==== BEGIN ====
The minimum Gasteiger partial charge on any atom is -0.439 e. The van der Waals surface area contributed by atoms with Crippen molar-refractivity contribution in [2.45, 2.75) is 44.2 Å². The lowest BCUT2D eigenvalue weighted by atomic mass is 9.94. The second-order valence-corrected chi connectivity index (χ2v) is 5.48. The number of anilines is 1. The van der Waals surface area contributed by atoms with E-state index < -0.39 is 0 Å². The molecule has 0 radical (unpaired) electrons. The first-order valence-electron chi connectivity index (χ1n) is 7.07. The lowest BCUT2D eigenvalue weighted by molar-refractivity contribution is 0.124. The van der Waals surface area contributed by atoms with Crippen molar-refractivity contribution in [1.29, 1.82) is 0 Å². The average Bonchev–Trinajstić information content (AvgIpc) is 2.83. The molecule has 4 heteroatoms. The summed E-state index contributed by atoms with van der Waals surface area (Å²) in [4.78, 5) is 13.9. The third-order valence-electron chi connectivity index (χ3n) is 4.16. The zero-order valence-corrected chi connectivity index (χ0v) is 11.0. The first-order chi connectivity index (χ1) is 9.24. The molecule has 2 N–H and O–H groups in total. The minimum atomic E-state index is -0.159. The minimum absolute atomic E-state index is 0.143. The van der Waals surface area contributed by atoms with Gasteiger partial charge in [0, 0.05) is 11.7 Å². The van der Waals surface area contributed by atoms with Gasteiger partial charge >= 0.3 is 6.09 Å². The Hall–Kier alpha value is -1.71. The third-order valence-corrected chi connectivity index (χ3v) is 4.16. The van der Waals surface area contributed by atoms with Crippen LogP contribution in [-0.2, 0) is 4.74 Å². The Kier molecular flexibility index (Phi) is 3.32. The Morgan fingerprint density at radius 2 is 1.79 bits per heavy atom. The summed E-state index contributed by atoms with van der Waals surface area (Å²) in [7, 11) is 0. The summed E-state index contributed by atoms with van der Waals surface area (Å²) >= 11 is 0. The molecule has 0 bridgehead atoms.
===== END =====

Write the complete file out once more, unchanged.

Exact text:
The minimum Gasteiger partial charge on any atom is -0.439 e. The van der Waals surface area contributed by atoms with Crippen molar-refractivity contribution in [2.45, 2.75) is 44.2 Å². The lowest BCUT2D eigenvalue weighted by atomic mass is 9.94. The second-order valence-corrected chi connectivity index (χ2v) is 5.48. The number of anilines is 1. The van der Waals surface area contributed by atoms with E-state index < -0.39 is 0 Å². The molecule has 0 radical (unpaired) electrons. The first-order valence-electron chi connectivity index (χ1n) is 7.07. The lowest BCUT2D eigenvalue weighted by molar-refractivity contribution is 0.124. The van der Waals surface area contributed by atoms with Crippen molar-refractivity contribution in [1.29, 1.82) is 0 Å². The average Bonchev–Trinajstić information content (AvgIpc) is 2.83. The molecule has 4 heteroatoms. The summed E-state index contributed by atoms with van der Waals surface area (Å²) in [4.78, 5) is 13.9. The third-order valence-electron chi connectivity index (χ3n) is 4.16. The zero-order valence-corrected chi connectivity index (χ0v) is 11.0. The first-order chi connectivity index (χ1) is 9.24. The molecule has 2 N–H and O–H groups in total. The minimum atomic E-state index is -0.159. The minimum absolute atomic E-state index is 0.143. The van der Waals surface area contributed by atoms with Gasteiger partial charge in [0, 0.05) is 11.7 Å². The van der Waals surface area contributed by atoms with Gasteiger partial charge >= 0.3 is 6.09 Å². The Hall–Kier alpha value is -1.71. The third-order valence-corrected chi connectivity index (χ3v) is 4.16. The van der Waals surface area contributed by atoms with Crippen LogP contribution in [-0.2, 0) is 4.74 Å². The Kier molecular flexibility index (Phi) is 3.32. The Morgan fingerprint density at radius 2 is 1.79 bits per heavy atom. The summed E-state index contributed by atoms with van der Waals surface area (Å²) in [7, 11) is 0. The summed E-state index contributed by atoms with van der Waals surface area (Å²) >= 11 is 0. The molecule has 0 bridgehead atoms.